Prince Harry’s police protection case takes a new turn

 Prince Harry’s police protection case takes a new turn

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Prince Harry has received authorization to appeal his High Court defeat concerning police protection in the UK, marking a significant development in his ongoing legal battle with the Home Office. The dispute originated from a February 2020 decision by the Executive Committee for the Protection of Royalty and Public Figures (Ravec), which determined that Harry would no longer receive the “same degree” of publicly-funded protection while in the UK.

The Duke of Sussex’s legal team argued that this decision singled him out and treated him “less favorably” than others protected under Ravec’s mandate. Following the initial ruling, a spokesman for Prince Harry declared that he was not seeking preferential treatment but rather “a fair and lawful application of Ravec’s own rules.”

Despite these assertions, retired High Court judge Sir Peter Lane dismissed the Duke’s case in February, stating that Ravec’s approach was neither irrational nor procedurally unfair. This decision represented a significant setback for Prince Harry, complicating his efforts to secure the same level of security he had previously enjoyed, reported Daily Mail.

However, a recent turn of events has provided Prince Harry with a new avenue for challenging the decision. Lord Justice Bean, on May 23, granted Prince Harry permission to bring his case to the Court of Appeal. This move allows the Duke to further contest the initial ruling and argue his position that the security measures he has been afforded do not adequately reflect the threats he faces.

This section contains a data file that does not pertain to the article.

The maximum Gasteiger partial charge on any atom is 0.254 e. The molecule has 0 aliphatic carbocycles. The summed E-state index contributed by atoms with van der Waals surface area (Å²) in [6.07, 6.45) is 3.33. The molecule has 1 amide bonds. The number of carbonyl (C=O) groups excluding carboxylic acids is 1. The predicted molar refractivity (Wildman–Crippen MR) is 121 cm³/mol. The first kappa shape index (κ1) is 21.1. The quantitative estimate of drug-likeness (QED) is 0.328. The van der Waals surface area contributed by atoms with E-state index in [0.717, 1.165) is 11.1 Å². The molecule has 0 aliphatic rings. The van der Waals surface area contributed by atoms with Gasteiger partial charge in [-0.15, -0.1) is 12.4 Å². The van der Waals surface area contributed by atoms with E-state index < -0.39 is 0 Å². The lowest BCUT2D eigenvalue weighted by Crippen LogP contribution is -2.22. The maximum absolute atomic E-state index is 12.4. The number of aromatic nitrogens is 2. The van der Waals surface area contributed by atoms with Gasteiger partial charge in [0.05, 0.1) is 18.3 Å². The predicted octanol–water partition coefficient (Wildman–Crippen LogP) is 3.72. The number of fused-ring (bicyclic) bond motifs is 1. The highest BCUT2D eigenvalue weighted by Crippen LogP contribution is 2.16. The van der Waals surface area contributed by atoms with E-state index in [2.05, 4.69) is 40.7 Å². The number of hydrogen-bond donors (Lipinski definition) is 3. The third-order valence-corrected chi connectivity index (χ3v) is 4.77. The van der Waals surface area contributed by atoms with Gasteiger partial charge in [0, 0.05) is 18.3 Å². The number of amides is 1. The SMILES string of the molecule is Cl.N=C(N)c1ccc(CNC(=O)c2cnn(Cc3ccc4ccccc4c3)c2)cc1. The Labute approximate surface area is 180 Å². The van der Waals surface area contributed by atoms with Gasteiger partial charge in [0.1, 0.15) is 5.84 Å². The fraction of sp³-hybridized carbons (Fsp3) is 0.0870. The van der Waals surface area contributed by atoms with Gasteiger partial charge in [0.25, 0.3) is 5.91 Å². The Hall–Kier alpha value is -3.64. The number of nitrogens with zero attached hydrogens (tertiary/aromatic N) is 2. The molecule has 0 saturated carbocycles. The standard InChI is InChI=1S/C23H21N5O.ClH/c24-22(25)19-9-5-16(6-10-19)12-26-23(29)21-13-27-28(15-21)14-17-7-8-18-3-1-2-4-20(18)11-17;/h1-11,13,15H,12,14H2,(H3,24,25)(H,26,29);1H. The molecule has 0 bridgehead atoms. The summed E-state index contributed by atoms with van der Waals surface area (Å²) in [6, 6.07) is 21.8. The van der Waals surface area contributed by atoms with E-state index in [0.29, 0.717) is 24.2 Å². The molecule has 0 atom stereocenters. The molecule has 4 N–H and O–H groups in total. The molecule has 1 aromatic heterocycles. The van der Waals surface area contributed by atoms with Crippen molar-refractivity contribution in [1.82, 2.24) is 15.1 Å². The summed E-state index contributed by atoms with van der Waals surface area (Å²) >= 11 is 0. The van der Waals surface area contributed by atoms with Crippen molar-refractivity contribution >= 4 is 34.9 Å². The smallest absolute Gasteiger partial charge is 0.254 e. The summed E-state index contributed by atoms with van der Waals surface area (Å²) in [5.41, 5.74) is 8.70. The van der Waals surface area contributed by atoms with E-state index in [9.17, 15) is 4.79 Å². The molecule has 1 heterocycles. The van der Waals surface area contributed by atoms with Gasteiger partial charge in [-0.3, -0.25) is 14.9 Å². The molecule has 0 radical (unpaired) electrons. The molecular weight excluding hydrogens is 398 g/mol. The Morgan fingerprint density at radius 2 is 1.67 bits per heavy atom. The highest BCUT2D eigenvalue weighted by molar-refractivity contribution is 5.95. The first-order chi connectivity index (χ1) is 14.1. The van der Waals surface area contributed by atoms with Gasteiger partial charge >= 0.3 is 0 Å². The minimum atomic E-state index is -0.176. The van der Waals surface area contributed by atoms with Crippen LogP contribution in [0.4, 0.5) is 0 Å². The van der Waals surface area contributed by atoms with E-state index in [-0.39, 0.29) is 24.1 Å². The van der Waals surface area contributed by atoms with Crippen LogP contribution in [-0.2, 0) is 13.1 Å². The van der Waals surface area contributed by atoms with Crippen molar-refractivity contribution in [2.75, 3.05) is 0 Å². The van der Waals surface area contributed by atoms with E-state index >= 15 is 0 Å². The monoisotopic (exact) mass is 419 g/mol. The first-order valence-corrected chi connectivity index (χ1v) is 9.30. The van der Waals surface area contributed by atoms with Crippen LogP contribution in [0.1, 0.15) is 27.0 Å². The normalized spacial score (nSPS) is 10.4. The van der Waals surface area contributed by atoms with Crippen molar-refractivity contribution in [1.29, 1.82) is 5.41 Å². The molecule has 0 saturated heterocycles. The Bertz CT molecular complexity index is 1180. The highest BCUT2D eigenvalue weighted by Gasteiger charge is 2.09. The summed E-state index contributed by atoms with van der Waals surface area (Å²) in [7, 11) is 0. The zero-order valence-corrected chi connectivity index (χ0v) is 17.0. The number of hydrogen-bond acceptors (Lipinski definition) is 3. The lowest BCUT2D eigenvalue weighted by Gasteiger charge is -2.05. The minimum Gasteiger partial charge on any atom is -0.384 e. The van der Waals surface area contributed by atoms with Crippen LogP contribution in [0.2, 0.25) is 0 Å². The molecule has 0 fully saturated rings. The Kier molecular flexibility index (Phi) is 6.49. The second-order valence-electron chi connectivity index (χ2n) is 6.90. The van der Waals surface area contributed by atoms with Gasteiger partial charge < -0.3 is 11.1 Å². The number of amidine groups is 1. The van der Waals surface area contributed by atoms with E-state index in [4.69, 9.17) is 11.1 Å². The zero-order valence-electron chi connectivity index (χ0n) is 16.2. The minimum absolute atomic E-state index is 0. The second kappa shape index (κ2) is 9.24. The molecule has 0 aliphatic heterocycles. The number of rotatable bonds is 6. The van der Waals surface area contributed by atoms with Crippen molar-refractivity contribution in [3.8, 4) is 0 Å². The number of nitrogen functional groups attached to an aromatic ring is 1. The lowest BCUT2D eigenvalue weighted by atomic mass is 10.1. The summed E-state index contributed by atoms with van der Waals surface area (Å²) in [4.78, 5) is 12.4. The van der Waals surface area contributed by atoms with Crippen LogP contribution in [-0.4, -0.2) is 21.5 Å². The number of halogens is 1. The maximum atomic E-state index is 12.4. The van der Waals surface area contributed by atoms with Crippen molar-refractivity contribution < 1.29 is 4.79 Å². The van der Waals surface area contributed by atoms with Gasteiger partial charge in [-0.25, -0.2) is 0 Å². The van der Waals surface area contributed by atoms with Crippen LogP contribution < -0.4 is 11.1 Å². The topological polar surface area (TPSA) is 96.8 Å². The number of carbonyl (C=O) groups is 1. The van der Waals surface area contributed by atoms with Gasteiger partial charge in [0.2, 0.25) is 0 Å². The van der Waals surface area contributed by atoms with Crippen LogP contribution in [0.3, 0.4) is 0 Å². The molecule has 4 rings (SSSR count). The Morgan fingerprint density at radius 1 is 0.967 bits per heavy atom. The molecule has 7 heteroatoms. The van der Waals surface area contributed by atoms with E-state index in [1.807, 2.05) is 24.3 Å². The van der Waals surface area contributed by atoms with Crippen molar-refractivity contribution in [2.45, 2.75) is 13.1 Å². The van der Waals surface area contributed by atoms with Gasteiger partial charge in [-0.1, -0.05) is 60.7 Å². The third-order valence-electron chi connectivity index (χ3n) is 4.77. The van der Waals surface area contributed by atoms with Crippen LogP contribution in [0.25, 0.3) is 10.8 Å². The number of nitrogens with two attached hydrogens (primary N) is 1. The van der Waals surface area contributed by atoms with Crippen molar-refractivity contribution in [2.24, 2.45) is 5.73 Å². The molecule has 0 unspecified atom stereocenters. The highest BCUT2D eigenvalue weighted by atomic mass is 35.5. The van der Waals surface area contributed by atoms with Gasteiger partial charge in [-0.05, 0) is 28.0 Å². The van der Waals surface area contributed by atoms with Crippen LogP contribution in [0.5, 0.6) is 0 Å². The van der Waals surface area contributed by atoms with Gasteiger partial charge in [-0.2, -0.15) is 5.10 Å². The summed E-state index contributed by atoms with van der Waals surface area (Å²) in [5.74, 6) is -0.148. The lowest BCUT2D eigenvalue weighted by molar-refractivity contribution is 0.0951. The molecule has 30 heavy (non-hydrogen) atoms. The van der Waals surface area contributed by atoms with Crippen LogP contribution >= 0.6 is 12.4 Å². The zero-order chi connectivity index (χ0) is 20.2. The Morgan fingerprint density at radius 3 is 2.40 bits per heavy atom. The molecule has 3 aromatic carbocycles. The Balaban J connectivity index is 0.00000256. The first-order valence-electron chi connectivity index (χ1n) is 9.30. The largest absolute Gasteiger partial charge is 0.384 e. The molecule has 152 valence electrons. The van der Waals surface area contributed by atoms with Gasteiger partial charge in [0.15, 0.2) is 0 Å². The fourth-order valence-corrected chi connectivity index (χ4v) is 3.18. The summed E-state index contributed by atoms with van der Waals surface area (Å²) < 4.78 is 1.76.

The Court of Appeal has agreed to hear Prince Harry’s challenge following a direct application from his lawyers. This upcoming legal proceeding will not only reassess the earlier findings but also scrutinize the processes and justifications behind Ravec’s decision to reduce Prince Harry’s security detail.

As this legal challenge unfolds, it will likely continue to capture public and media attention, highlighting the complexities of providing security to royals who have stepped back from their official duties but still face significant public and private risks. The outcome of this appeal could have broader implications for how security is allocated to members of the royal family who reside outside the traditional roles and duties of the monarchy.

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